Humanities Moments

Contested Autonomy

Contributed by Julie Doan, Elementary Teacher, Oregon
Two Women
The video clip I saw of a young Vietnamese-American woman who opened an art gallery in Vietnam led to my humanities moment. She said that her mother disowned her because of her decision to go back to Vietnam. I could relate this to my personal experience. My mother was very upset when any one of her children wanted to go back to visit Vietnam. She told us that she risked her own life for us to escape Vietnam in 1978, and we should not want to go back to visit a country with a horrific and unjust communist dictatorship. She said that we should not support the communists by going back there, even as a tourist.
This made me realize that our lives are full of conflicts because we are tempted to believe that our own experiences and points of view are more important than others. Like Ambassador MacWhite and his Asian friend in “The Ugly American”, we refuse to listen to each other’s perspective. Just as Vietnam was contested territory, our autonomy is also contested. Rather than being open to different avenues for deeper understanding, we are often close minded. I know that conflicts are inevitable. While I may not have power to control every encounter, I must accept that these challenges strengthen my understanding and empathy.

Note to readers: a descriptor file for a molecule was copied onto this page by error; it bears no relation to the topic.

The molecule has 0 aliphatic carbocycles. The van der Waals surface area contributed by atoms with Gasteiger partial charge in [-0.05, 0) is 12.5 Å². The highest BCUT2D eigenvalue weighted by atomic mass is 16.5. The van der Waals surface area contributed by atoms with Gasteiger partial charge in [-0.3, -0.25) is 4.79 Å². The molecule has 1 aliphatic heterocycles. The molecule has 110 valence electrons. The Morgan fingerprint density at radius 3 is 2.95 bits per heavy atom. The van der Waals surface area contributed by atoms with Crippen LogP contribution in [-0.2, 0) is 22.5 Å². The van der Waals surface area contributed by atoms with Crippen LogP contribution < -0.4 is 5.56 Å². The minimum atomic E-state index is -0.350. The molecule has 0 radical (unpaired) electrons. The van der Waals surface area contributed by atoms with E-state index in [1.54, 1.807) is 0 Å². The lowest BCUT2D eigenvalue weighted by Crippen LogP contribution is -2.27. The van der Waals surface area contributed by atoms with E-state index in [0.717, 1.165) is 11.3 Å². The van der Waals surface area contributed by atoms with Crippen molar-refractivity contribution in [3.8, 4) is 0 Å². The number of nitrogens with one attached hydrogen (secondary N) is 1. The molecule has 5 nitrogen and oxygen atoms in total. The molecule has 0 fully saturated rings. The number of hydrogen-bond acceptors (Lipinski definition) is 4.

Title

Contested Autonomy

Description

The video clip I saw of a young Vietnamese-American woman who opened an art gallery in Vietnam led to my humanities moment. She said that her mother disowned her because of her decision to go back to Vietnam. I could relate this to my personal experience. My mother was very upset when any one of her children wanted to go back to visit Vietnam. She told us that she risked her own life for us to escape Vietnam in 1978, and we should not want to go back to visit a country with a horrific and unjust communist dictatorship. She said that we should not support the communists by going back there, even as a tourist.
This made me realize that our lives are full of conflicts because we are tempted to believe that our own experiences and points of view are more important than others. Like Ambassador MacWhite and his Asian friend in “The Ugly American”, we refuse to listen to each other’s perspective. Just as Vietnam was contested territory, our autonomy is also contested. Rather than being open to different avenues for deeper understanding, we are often close minded. I know that conflicts are inevitable. While I may not have power to control every encounter, I must accept that these challenges strengthen my understanding and empathy.

Source

The Ugly American by Eugene Burdick and William Lederer

Date

Tuesday, July 24, 2018

Contributor

Julie Doan, Elementary Teacher, Oregon

Identifier

contested-autonomy

Referrer

I heard from the National Humanities Center

Location